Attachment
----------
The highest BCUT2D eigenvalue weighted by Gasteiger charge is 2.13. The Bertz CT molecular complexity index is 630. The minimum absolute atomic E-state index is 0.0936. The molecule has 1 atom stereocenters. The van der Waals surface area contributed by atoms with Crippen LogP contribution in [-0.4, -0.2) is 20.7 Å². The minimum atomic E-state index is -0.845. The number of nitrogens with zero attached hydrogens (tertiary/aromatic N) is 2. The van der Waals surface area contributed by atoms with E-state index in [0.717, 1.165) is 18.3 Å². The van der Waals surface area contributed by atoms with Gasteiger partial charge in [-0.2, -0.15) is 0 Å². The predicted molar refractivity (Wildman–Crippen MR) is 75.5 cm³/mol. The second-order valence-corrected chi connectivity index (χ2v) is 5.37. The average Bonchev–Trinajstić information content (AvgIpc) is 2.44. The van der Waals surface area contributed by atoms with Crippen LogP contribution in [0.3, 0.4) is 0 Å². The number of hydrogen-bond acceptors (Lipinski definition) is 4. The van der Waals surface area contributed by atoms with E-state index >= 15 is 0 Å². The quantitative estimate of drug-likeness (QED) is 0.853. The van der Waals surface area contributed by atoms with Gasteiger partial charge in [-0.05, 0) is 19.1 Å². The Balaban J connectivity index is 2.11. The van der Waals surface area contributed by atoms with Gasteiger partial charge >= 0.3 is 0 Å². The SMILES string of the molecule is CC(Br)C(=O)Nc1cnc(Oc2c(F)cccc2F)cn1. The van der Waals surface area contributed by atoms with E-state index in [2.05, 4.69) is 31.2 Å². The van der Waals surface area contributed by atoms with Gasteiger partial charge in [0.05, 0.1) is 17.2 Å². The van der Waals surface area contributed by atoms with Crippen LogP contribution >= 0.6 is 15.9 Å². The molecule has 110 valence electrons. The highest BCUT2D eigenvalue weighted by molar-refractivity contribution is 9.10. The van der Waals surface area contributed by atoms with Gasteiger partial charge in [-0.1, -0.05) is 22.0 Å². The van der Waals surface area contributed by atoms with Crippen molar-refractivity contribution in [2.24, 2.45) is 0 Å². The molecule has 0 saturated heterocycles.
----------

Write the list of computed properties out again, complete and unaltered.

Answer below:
The highest BCUT2D eigenvalue weighted by Gasteiger charge is 2.13. The Bertz CT molecular complexity index is 630. The minimum absolute atomic E-state index is 0.0936. The molecule has 1 atom stereocenters. The van der Waals surface area contributed by atoms with Crippen LogP contribution in [-0.4, -0.2) is 20.7 Å². The minimum atomic E-state index is -0.845. The number of nitrogens with zero attached hydrogens (tertiary/aromatic N) is 2. The van der Waals surface area contributed by atoms with E-state index in [0.717, 1.165) is 18.3 Å². The van der Waals surface area contributed by atoms with Gasteiger partial charge in [-0.2, -0.15) is 0 Å². The predicted molar refractivity (Wildman–Crippen MR) is 75.5 cm³/mol. The second-order valence-corrected chi connectivity index (χ2v) is 5.37. The average Bonchev–Trinajstić information content (AvgIpc) is 2.44. The van der Waals surface area contributed by atoms with Crippen LogP contribution in [0.3, 0.4) is 0 Å². The number of hydrogen-bond acceptors (Lipinski definition) is 4. The van der Waals surface area contributed by atoms with E-state index >= 15 is 0 Å². The quantitative estimate of drug-likeness (QED) is 0.853. The van der Waals surface area contributed by atoms with Gasteiger partial charge in [-0.05, 0) is 19.1 Å². The Balaban J connectivity index is 2.11. The van der Waals surface area contributed by atoms with Gasteiger partial charge >= 0.3 is 0 Å². The SMILES string of the molecule is CC(Br)C(=O)Nc1cnc(Oc2c(F)cccc2F)cn1. The van der Waals surface area contributed by atoms with E-state index in [2.05, 4.69) is 31.2 Å². The van der Waals surface area contributed by atoms with Gasteiger partial charge in [0.05, 0.1) is 17.2 Å². The van der Waals surface area contributed by atoms with Crippen LogP contribution >= 0.6 is 15.9 Å². The molecule has 110 valence electrons. The highest BCUT2D eigenvalue weighted by molar-refractivity contribution is 9.10. The van der Waals surface area contributed by atoms with Gasteiger partial charge in [-0.1, -0.05) is 22.0 Å². The van der Waals surface area contributed by atoms with Crippen molar-refractivity contribution in [2.24, 2.45) is 0 Å². The molecule has 0 saturated heterocycles.